We just watched the destruction of an American brand. 75% know about it. Why? Because of one or two weblogs and the new word-of-mouth network. Yes, Engadget and Gizmodo do have that kind of power. Engadget alone has 250,000 of the most influential readers the world has ever seen.


Here's what's going on: the word-of-mouth networks are becoming more efficient at a time when people trust large corporations less and less.

The time it takes for an idea to be hatched, found by Slashdot, and then reported in the mainstream media, is now about five weeks.

Next time around it will be even faster.

Why? The word-of-mouth networks are becoming more efficient.

Today there's 4,305,245 weblogs, as reported by Technorati.


"OK, what are the reasons I should let my employees blog?"

1) People don't trust corporations. Especially big and successful ones like, um, Microsoft. Come on, be honest, none of you really trust us to do the right thing, do you? So, how do we show you that we're trustworthy? We need to invite you deep inside our corporate structures and talk to you like human beings. It's exactly why Channel 9 resonates with so many of you.

2) People don't like talking to corporations. Again, be honest, if you saw a press release from a big company asking for you to provide feedback on something, would you?

3) That old "markets are conversations" thing. If you haven't read the Cluetrain Manifesto, why not?

4) Which is more believeable? A press release from, say, Ford Motor Company, or a few blog entries from the people who designed the new Ford Mustang's powertrain.

5) Blogs build customer evangelists. I learned at the MSN Search Champs that people WANT to be evangelists for your products, they just need to be included in the business. "Huh?" I can hear some of you asking. You know, include your most passionate customers from the very start of the product planning cycle.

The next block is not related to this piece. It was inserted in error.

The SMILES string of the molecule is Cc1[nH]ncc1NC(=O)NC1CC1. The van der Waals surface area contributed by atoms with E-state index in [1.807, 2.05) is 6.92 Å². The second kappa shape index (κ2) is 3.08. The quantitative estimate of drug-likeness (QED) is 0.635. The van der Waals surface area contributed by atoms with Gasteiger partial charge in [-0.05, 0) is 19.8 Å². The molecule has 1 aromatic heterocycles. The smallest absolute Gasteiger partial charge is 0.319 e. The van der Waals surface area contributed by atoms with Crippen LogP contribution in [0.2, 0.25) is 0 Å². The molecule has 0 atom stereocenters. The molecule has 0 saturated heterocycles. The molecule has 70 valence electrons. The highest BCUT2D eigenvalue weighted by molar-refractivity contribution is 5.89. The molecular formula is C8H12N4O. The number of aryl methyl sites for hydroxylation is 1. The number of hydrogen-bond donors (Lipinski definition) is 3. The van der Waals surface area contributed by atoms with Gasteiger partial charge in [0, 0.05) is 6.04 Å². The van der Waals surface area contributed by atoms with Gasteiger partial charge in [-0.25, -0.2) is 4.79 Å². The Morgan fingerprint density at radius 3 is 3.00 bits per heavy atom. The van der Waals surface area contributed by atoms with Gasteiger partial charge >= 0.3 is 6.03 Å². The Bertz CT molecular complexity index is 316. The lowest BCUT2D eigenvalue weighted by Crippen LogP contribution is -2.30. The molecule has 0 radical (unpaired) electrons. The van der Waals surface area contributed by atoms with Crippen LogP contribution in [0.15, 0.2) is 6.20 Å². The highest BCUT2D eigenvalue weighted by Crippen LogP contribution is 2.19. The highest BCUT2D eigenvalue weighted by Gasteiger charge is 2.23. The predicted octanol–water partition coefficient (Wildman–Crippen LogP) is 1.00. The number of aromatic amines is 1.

6) Blogs build market momentum and get adoption. Ask Buzz Bruggeman, CEO of ActiveWords, about this one. He's gotten world-class reviews in the newspapers you all love and know (just a week or so ago ActiveWords was in the New York Times). But he gets more downloads of his product when I linked to him than when a famous "USA" newspaper wrote a glowing review. They have millions of readers.

What would you be adding to this list?

P.S.: Excellent, Robert. I look forward to more of this.

Robert Scoble - [ Read more ]
Readers' Comments    
2004-10-20 07:09:20

Robert Scoble

I actually don't mind at all if you quote large parts of my blog. As long as you attribute it and link, that is. Which you did.

Thanks so much for the kind comments. I'm sad that I didn't get to know you better at the search champs thing.

posted by Robin Good on Tuesday, October 19 2004, updated on Tuesday, May 5 2015

Search this site for more with 








    Curated by

    New media explorer
    Communication designer


    POP Newsletter

    Robin Good's Newsletter for Professional Online Publishers  



    Real Time Web Analytics